There's a lot of substance abuse that negates antidepressant therapy, things like that. I mean, [antidepressant drug] isn't going to do much good if people are doing crystal meth every weekend, do you know what I mean? ... And the patients don't necessarily tell you that they have these problems, or that they are using these things. It's very common to see. Gay men come in here and say, "I'm depressed and I really want to do something about it. I've heard about antidepressant medication. I want to go on it." And they don't tell you, even if you ask them specifically, that they are using stimulants recreationally, until some time later. Yeah, that's a big obstacle. [GP5]
Treatment challenges are further complicated when considering the clinical management of HIV alongside co-morbid depression and drug use:
However, with the advent of our HIV population, with the use of, particularly the use of ice, particularly the use of crystal... I have actually seen stable people who I thought were quite well controlled on their, either their cognitive behavioural therapy or their antidepressant medication, talk to me about suicidal intent coming down off their crystal. And that's creating some problems for me at the moment. [GP7]
Positive men and depression? No, it's this whole sort of soup of depression, self esteem, drug use. Trying to tease them out and treat. So I think you really need to make sure you're treating all of them. [GP11]
Health services and health care
A fourth theme focuses on the capacity of health services to provide effective care for gay men and HIV positive men who are experiencing problematic levels of crystal meth use, particularly in terms of their mental health care needs:
There needs to really urgently, urgently address the drug issue. People who become acutely depressed or psychotic or both, under the influence of drugs. And rehabilitation for it. Because generally they're just sent out of hospital. They ring you up and go, "They've just been discharged. Filled them up with tranquillisers and discharged them on Monday morning". And there's no follow up, there's nothing ... And then the person doesn't come back, like I can't get hold of them. So I don't, I think there has to be a better system in place so that these people don't cause social harm by going berserk in the community as well ... And to get someone into a private psychiatrist interested in drug and alcohol can take months. And that, even costlier are those private rehab places. [GP9]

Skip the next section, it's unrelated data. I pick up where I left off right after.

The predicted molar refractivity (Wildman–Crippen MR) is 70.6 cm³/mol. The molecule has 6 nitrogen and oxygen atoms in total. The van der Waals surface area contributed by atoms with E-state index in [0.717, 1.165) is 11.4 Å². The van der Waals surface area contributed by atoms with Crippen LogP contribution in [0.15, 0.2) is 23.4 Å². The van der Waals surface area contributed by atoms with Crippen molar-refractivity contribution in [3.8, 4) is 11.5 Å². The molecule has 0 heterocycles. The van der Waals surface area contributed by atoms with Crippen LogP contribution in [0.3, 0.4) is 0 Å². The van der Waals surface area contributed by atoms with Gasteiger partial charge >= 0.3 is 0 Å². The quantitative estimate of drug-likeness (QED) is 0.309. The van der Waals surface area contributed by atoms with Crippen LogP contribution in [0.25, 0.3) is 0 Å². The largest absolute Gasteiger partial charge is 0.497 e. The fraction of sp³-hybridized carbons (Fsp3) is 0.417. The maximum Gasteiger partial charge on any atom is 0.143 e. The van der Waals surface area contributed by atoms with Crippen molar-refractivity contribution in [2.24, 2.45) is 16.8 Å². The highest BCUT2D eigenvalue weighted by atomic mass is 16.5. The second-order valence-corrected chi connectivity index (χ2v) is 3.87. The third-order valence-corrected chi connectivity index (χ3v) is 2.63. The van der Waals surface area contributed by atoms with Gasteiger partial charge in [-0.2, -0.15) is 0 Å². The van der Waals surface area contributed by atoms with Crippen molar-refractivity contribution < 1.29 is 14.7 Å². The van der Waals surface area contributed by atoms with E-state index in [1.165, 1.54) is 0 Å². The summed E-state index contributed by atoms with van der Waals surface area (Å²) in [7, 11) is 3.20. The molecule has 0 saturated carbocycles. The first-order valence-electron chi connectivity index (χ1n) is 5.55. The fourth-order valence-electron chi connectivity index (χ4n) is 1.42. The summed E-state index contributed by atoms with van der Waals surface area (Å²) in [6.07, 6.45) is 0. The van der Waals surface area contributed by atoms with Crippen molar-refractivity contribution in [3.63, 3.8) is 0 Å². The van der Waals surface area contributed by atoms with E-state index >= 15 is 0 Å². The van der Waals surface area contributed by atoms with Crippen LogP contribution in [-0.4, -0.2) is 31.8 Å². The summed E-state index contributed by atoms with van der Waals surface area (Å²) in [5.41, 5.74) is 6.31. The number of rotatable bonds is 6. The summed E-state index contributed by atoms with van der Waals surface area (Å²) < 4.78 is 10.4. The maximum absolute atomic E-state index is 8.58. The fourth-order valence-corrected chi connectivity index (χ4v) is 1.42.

Related to health service capacity are the attitudes of health practitioners, including the observed reluctance of some referral specialists to accept clients who use crystal meth:
And I won't name names, but I send to, a lot of these people, to a certain psychiatrist. And he said, "Don't send me any more!" [laughs] Because he's fed up with them. And I would be too, I guess. [GP9]
GPs commonly stressed the importance of providing non-judgmental support to men who were using crystal meth, whether or not they felt it was a problematic behaviour. This aspect of the theme implies that effective health care requires the absence of both social prejudice and criminal implications:
Because most people would come to us for a sexual health reason in the beginning and like the atmosphere or like the doctors, or whatever. Most of them liked the non judgemental ... And being in the city, they liked being able to say that they were feeling a bit tired but could it have been the five trips and crystal they had on the weekend. And we didn't ring the police and fall off our chairs. So they'd come back with an earache. [GP8]
The final theme describes some key issues facing the GP workforce members who provide care to these populations of gay men and HIV positive men in inner city Sydney. This includes GPs feeling unprepared to support the number of men seeking treatment for crystal meth addiction and associated co-morbidities:
And I'm seeing people I'd least expect saying to me, "I can't stand this. I've just got to get off this. How do I do it? [GP7]
There's a problem with crystal meth usage in Sydney, all right? And dealing with addiction and substance abuse, I feel less comfortable with. I don't feel I have the expertise to deal with that, so I tend to send them that way for that. [GP11]
An important aspect of this theme is the potential for burnout in those health care workers – particularly GPs who are HIV medication prescribers – who are responding to problematic levels of crystal meth use on top of a growing range of other contextual stressors: